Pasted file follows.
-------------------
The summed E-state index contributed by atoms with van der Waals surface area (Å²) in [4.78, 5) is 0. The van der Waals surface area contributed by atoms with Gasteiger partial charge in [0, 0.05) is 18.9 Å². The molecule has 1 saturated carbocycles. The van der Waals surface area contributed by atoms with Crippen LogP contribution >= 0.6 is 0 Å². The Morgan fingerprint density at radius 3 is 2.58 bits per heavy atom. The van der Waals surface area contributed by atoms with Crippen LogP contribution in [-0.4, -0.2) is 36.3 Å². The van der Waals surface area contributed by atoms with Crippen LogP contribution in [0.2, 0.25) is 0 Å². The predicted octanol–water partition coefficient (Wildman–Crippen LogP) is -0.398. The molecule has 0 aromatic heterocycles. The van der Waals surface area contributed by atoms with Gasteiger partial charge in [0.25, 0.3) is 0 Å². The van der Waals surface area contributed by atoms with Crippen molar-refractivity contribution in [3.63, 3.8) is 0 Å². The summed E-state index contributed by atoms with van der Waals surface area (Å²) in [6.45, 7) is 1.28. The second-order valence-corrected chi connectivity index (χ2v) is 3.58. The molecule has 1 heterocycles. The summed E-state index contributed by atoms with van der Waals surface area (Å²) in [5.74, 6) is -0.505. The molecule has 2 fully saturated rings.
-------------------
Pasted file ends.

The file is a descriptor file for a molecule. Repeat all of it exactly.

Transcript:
The summed E-state index contributed by atoms with van der Waals surface area (Å²) in [4.78, 5) is 0. The van der Waals surface area contributed by atoms with Gasteiger partial charge in [0, 0.05) is 18.9 Å². The molecule has 1 saturated carbocycles. The van der Waals surface area contributed by atoms with Crippen LogP contribution >= 0.6 is 0 Å². The Morgan fingerprint density at radius 3 is 2.58 bits per heavy atom. The van der Waals surface area contributed by atoms with Crippen LogP contribution in [-0.4, -0.2) is 36.3 Å². The van der Waals surface area contributed by atoms with Crippen LogP contribution in [0.2, 0.25) is 0 Å². The predicted octanol–water partition coefficient (Wildman–Crippen LogP) is -0.398. The molecule has 0 aromatic heterocycles. The van der Waals surface area contributed by atoms with Gasteiger partial charge in [0.25, 0.3) is 0 Å². The van der Waals surface area contributed by atoms with Crippen molar-refractivity contribution in [3.63, 3.8) is 0 Å². The summed E-state index contributed by atoms with van der Waals surface area (Å²) in [6.45, 7) is 1.28. The second-order valence-corrected chi connectivity index (χ2v) is 3.58. The molecule has 1 heterocycles. The summed E-state index contributed by atoms with van der Waals surface area (Å²) in [5.74, 6) is -0.505. The molecule has 2 fully saturated rings.